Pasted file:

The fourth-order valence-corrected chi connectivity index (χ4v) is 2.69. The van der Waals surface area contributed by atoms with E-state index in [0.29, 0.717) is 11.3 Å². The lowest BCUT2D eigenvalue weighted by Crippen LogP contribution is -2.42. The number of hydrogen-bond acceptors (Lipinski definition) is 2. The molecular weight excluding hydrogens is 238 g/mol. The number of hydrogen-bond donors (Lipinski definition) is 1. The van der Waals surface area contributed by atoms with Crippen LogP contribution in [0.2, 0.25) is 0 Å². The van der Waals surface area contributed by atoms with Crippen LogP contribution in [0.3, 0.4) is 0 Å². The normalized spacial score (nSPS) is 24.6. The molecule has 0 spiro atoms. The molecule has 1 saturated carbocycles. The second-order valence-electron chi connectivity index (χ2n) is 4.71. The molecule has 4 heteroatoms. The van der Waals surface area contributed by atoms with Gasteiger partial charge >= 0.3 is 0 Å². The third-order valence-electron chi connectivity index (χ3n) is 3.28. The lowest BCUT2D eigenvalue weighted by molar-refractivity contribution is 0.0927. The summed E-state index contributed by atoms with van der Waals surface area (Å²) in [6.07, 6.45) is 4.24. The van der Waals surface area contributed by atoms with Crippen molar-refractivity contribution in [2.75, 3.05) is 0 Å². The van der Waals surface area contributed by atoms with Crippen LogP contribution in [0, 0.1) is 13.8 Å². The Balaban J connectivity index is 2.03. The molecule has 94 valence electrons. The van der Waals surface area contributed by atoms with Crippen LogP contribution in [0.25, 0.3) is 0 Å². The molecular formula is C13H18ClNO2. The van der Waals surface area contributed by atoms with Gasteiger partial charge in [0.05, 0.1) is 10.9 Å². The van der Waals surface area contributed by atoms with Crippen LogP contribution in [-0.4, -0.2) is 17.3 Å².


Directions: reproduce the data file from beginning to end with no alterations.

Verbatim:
The fourth-order valence-corrected chi connectivity index (χ4v) is 2.69. The van der Waals surface area contributed by atoms with E-state index in [0.29, 0.717) is 11.3 Å². The lowest BCUT2D eigenvalue weighted by Crippen LogP contribution is -2.42. The number of hydrogen-bond acceptors (Lipinski definition) is 2. The molecular weight excluding hydrogens is 238 g/mol. The number of hydrogen-bond donors (Lipinski definition) is 1. The van der Waals surface area contributed by atoms with Crippen LogP contribution in [0.2, 0.25) is 0 Å². The van der Waals surface area contributed by atoms with Crippen LogP contribution in [0.3, 0.4) is 0 Å². The normalized spacial score (nSPS) is 24.6. The molecule has 0 spiro atoms. The molecule has 1 saturated carbocycles. The second-order valence-electron chi connectivity index (χ2n) is 4.71. The molecule has 4 heteroatoms. The van der Waals surface area contributed by atoms with Gasteiger partial charge >= 0.3 is 0 Å². The third-order valence-electron chi connectivity index (χ3n) is 3.28. The lowest BCUT2D eigenvalue weighted by molar-refractivity contribution is 0.0927. The summed E-state index contributed by atoms with van der Waals surface area (Å²) in [6.07, 6.45) is 4.24. The van der Waals surface area contributed by atoms with Crippen molar-refractivity contribution in [2.75, 3.05) is 0 Å². The van der Waals surface area contributed by atoms with Crippen LogP contribution in [0, 0.1) is 13.8 Å². The Balaban J connectivity index is 2.03. The molecule has 94 valence electrons. The van der Waals surface area contributed by atoms with Crippen LogP contribution in [0.25, 0.3) is 0 Å². The molecular formula is C13H18ClNO2. The van der Waals surface area contributed by atoms with Gasteiger partial charge in [0.05, 0.1) is 10.9 Å². The van der Waals surface area contributed by atoms with Crippen LogP contribution in [-0.4, -0.2) is 17.3 Å².